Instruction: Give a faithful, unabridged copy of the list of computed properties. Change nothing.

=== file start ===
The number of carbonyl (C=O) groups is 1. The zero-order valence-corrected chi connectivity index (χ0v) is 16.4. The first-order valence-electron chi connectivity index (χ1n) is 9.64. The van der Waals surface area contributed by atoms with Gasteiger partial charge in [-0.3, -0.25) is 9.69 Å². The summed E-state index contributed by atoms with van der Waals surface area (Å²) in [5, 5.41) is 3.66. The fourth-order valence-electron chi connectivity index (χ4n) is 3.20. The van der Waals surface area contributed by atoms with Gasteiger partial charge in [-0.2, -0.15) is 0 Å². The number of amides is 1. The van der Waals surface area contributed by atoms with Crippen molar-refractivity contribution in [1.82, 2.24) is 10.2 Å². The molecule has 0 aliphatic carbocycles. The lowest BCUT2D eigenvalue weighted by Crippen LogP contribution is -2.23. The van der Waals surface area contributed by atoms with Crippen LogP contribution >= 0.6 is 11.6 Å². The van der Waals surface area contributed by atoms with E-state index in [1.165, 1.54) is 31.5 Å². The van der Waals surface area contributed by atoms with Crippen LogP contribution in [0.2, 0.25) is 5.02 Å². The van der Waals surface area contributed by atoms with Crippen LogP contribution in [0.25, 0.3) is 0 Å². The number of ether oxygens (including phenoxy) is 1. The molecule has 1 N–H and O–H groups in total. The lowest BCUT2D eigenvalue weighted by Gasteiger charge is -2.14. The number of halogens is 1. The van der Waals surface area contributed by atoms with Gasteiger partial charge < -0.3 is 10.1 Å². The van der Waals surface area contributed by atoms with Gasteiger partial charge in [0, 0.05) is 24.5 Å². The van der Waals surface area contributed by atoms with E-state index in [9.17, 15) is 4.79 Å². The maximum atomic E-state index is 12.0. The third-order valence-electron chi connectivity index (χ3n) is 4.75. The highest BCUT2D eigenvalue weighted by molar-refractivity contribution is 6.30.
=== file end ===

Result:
The number of carbonyl (C=O) groups is 1. The zero-order valence-corrected chi connectivity index (χ0v) is 16.4. The first-order valence-electron chi connectivity index (χ1n) is 9.64. The van der Waals surface area contributed by atoms with Gasteiger partial charge in [-0.3, -0.25) is 9.69 Å². The summed E-state index contributed by atoms with van der Waals surface area (Å²) in [5, 5.41) is 3.66. The fourth-order valence-electron chi connectivity index (χ4n) is 3.20. The van der Waals surface area contributed by atoms with Gasteiger partial charge in [-0.2, -0.15) is 0 Å². The number of amides is 1. The van der Waals surface area contributed by atoms with Crippen molar-refractivity contribution in [1.82, 2.24) is 10.2 Å². The molecule has 0 aliphatic carbocycles. The lowest BCUT2D eigenvalue weighted by Crippen LogP contribution is -2.23. The van der Waals surface area contributed by atoms with Crippen LogP contribution >= 0.6 is 11.6 Å². The van der Waals surface area contributed by atoms with E-state index in [1.165, 1.54) is 31.5 Å². The van der Waals surface area contributed by atoms with Crippen LogP contribution in [0.2, 0.25) is 5.02 Å². The van der Waals surface area contributed by atoms with Crippen LogP contribution in [0.25, 0.3) is 0 Å². The number of ether oxygens (including phenoxy) is 1. The molecule has 1 N–H and O–H groups in total. The lowest BCUT2D eigenvalue weighted by Gasteiger charge is -2.14. The number of halogens is 1. The van der Waals surface area contributed by atoms with Gasteiger partial charge < -0.3 is 10.1 Å². The van der Waals surface area contributed by atoms with Gasteiger partial charge in [0, 0.05) is 24.5 Å². The van der Waals surface area contributed by atoms with E-state index in [9.17, 15) is 4.79 Å². The maximum atomic E-state index is 12.0. The third-order valence-electron chi connectivity index (χ3n) is 4.75. The highest BCUT2D eigenvalue weighted by molar-refractivity contribution is 6.30.